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The Monster in the Box: (A Wexford Case) Paperback – 5 Aug 2010
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"Yet further proof of Rendell's amazing criminal mastery" (Evening Standard)
"[Targo] is as good a villain as Wexford ever tried to pin down . . . hauntingly nasty" (Spectator)
"Targo haunted this world, as he haunts the reader: the monster is out of the box and it's impossible to put him back once this book has been closed" (Independent)
"One of the best-written detective series in the genre's history . . . At any time we can return to Kingsmarkham to explore the darker side of humanity with Wexford as our reassuring and humane guide" (Washington Post)
"Ruth Rendell is marvellous at psychological tension... She knits all the threads together with a casual flourish that shows veteran expertise" (Sunday Times)
'Yet further proof of Rendell's amazing criminal mastery.' (The Evening Standard)
'[Targo] is as good a villain as Wexford ever tried to pin down ... hauntingly nasty.' (The Spectator)
'Targo haunted this world, as he haunts the [listener]: the monster is out of the box and it's impossible to put him back once this book has [finished].' (The Independent)
'Ruth Rendell is marvellous at psychological tension ... She knits all the threads together with a casual flourish that shows veteran expertise.' (The Sunday Times)
'One of the best-written detective series in the genre's history ... At any time we can return to Kingsmarkham to explore the darker side of humanity with Wexford as our reassuring and humane guide.' (The Washington Post) --This text refers to an out of print or unavailable edition of this title.
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However, I'm delighted to say that The Monster in the Box is a return to form. To be more correct, it's a return to form in some respects, something quite new in others. In what ways is it new? For a start, we go back in time to the days of Wexford's early career and the early stages of his relationship with Dora. These sections of the book are by no means boring filler: there's a particularly shocking scene in a Cornish cottage, for instance (and check out how Rendell plays with the reader's expectations with that one!). This story deals, too, with obsession, putting me in mind of some of the "straight" Rendell novels. It's also a particularly creepy book: the subject of Wexford's obsession, the monster he's trying to keep in the box, is particularly unnerving, almost a supernatural - or at least animalistic - figure.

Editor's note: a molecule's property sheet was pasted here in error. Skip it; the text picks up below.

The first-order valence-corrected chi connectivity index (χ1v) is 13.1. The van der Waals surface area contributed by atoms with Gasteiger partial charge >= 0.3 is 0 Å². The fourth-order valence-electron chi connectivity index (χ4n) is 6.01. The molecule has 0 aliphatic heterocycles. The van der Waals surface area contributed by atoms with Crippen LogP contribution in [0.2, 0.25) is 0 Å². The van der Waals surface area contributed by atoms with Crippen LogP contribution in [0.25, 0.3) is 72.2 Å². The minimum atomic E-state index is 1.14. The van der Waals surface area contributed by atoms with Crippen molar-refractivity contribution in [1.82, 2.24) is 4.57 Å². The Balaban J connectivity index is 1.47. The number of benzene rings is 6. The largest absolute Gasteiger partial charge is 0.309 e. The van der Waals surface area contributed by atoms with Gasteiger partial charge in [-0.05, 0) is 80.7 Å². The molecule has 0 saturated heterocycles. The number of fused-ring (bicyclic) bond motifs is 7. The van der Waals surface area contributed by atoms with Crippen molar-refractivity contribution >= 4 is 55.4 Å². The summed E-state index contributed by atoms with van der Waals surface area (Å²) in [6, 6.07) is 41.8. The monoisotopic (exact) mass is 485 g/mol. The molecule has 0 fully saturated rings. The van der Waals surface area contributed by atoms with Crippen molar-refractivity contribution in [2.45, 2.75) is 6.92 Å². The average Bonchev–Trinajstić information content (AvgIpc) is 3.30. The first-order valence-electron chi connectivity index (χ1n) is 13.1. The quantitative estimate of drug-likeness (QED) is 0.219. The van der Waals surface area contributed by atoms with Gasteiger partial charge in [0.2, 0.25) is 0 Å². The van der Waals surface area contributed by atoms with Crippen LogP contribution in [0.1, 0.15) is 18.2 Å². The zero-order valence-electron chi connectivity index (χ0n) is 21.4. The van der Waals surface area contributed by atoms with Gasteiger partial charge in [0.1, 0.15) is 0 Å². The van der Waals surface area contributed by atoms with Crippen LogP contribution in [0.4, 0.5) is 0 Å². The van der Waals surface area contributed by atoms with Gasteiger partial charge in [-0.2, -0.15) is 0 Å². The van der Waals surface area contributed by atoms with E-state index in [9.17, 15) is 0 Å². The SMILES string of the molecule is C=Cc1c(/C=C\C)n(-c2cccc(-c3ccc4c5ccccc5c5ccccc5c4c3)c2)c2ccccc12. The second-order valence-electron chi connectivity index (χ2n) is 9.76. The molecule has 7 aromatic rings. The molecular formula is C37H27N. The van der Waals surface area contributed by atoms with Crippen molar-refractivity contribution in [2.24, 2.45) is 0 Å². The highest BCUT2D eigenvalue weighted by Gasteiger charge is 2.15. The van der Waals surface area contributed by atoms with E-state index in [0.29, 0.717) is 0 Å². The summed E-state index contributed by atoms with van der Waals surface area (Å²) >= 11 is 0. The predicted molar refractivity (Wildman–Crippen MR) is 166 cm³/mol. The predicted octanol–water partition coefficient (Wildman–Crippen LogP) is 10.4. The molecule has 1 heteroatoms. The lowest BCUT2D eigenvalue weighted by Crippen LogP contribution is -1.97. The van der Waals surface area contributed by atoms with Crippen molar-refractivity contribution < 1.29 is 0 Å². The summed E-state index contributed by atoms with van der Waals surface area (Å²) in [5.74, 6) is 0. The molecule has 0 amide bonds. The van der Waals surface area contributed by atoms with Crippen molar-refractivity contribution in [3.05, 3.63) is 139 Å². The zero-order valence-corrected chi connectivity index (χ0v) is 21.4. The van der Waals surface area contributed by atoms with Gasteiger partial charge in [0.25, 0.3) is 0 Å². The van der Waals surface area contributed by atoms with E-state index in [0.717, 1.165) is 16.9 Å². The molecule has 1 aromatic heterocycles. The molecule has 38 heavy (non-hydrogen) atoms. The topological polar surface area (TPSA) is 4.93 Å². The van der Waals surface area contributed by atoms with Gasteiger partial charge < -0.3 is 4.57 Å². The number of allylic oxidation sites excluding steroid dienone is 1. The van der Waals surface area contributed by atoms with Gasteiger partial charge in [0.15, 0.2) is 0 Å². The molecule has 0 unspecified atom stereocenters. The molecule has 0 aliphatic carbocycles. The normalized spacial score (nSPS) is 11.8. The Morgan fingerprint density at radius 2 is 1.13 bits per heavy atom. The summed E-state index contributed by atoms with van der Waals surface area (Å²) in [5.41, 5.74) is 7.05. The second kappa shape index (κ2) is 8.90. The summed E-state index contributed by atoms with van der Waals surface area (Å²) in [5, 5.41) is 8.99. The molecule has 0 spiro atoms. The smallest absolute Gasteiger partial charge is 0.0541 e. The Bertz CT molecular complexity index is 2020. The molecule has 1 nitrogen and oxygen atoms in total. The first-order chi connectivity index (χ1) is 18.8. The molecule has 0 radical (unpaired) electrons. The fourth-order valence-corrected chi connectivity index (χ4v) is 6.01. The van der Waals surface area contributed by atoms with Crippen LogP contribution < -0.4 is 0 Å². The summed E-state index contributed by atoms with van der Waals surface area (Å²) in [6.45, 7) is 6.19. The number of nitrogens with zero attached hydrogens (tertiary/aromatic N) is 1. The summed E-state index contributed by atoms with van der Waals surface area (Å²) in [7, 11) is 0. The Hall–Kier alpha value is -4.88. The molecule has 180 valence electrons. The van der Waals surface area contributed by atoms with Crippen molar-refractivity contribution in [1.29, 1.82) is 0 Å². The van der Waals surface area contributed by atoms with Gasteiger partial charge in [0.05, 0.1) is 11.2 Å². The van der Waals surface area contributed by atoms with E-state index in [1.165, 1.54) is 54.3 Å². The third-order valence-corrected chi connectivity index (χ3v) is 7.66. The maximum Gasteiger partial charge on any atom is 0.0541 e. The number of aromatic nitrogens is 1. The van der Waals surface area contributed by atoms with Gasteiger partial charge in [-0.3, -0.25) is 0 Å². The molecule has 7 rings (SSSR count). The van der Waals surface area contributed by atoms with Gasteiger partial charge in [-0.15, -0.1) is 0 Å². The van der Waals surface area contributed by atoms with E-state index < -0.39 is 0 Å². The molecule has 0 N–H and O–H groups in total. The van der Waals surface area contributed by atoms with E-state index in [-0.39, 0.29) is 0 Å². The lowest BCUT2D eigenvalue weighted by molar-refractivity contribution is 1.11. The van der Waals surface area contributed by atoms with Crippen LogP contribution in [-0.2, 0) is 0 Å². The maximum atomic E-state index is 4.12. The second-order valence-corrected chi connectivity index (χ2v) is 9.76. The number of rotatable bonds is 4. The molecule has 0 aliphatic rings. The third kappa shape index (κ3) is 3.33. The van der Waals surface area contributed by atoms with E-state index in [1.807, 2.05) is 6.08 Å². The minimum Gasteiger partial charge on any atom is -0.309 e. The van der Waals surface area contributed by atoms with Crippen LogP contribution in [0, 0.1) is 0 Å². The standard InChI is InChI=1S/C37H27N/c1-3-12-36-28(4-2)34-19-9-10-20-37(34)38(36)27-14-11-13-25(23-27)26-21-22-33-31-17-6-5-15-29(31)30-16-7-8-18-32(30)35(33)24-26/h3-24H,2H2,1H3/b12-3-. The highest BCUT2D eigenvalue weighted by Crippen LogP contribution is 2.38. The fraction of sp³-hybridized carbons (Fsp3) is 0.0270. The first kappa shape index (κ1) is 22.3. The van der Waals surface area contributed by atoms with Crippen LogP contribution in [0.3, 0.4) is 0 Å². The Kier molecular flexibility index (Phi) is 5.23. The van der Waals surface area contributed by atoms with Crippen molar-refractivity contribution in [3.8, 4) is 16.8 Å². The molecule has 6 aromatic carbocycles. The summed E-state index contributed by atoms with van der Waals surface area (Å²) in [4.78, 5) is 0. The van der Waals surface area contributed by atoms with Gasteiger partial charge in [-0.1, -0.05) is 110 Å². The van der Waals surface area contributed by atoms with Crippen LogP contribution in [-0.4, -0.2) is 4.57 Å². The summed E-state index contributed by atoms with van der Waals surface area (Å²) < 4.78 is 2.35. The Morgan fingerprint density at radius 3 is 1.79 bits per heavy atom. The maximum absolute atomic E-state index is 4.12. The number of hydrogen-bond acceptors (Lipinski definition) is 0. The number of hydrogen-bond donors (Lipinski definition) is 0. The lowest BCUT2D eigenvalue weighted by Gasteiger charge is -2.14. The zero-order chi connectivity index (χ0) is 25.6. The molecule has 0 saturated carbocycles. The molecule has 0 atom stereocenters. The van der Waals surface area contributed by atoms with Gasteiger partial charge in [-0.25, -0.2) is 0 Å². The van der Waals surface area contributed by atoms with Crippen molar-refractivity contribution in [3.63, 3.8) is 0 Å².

The story is short, fast-paced, gripping, and in some ways bizarre (I enjoyed the runaway lion).
I think Rendell is better in this one on the race issues, though she's always sailed dangerously close to a condescending wind (so many of her asian characters have "noble" or "elegant" manners or profiles.)
One more point to note, and this is very strange. The novel seems to be set in the late 1990s. Can anyone explain why? I'm scratching my head about this one.
Advice for anyone disappointed by Wexford/Rendell's performance recently: give the pair another shot. This one's a really great performance.
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